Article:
Posted by Paul Baker on March 24, 2017
AURORA, Ill. — April 6, 2017, marks the 100th anniversary of the United States’ entry into World War I. While not an easy decision for the country – most Americans preferred to remain neutral – it was decisive, enabling the Allies to achieve victory over the Central Powers in November 1918.
The United States emerged from the war with its isolationist tendencies intact, but ultimately a second and more devastating global conflict launched the country on its career as a dominant world power.
Frank Buscher, a historian and vice president of academic affairs at Aurora University, will explore the consequences of that decision in “Laying the Foundations for the ‘American Century’: The U.S. Entry into the First World War” on the evening of April 6 as part of the university’s ongoing Faculty Speaker Series.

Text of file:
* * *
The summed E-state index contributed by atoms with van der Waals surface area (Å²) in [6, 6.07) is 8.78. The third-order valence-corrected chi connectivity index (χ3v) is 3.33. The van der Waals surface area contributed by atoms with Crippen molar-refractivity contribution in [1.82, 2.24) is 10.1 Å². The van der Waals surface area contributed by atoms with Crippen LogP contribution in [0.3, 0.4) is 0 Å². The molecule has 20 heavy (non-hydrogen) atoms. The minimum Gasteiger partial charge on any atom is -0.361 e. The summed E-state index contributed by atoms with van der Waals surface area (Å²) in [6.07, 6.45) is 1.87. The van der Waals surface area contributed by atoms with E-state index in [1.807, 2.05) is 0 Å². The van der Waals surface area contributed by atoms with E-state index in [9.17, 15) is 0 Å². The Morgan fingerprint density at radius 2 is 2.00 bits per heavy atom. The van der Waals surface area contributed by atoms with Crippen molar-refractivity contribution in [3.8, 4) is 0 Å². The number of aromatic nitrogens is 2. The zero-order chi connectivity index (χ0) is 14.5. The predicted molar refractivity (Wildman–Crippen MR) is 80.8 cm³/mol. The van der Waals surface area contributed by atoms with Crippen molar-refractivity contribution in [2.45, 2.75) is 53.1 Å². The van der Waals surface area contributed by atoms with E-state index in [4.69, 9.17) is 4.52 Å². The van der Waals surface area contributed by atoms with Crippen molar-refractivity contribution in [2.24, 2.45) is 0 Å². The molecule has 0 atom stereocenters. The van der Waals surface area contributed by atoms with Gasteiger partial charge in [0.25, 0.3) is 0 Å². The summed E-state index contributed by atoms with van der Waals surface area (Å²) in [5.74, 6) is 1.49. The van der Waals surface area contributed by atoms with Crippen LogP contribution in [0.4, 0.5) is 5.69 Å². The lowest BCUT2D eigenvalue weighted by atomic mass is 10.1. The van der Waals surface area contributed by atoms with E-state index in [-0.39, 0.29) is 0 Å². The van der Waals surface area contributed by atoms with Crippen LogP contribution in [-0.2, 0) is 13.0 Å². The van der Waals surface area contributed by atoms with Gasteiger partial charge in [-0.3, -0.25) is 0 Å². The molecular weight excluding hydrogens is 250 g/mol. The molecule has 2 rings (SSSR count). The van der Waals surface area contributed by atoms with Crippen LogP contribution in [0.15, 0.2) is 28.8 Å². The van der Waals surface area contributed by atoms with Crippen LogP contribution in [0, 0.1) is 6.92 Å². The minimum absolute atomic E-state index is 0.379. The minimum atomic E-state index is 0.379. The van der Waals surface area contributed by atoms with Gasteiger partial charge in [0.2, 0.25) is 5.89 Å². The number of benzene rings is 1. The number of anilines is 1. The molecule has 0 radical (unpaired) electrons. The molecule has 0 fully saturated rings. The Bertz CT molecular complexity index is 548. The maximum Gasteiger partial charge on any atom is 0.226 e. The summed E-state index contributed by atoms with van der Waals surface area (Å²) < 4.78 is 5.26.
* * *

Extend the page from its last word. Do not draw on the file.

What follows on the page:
Buscher has a distinguished record as a teacher, researcher and scholar, particularly in the area of war crimes, a topic on which he has published extensively. He received both his doctorate in modern European history and his master’s degree in history from Marquette University.
What: “Laying the Foundations for the ‘American Century’: The U.S. Entry into the First World War”
Date: Thursday, April 6, 2017
Time: 7 p.m.
Where: Schingoethe Center, Tapper Recital Hall, 1315 Prairie St., Aurora
The lecture is free and the public is encouraged to attend. To register, please go to www.auartsandideas.com.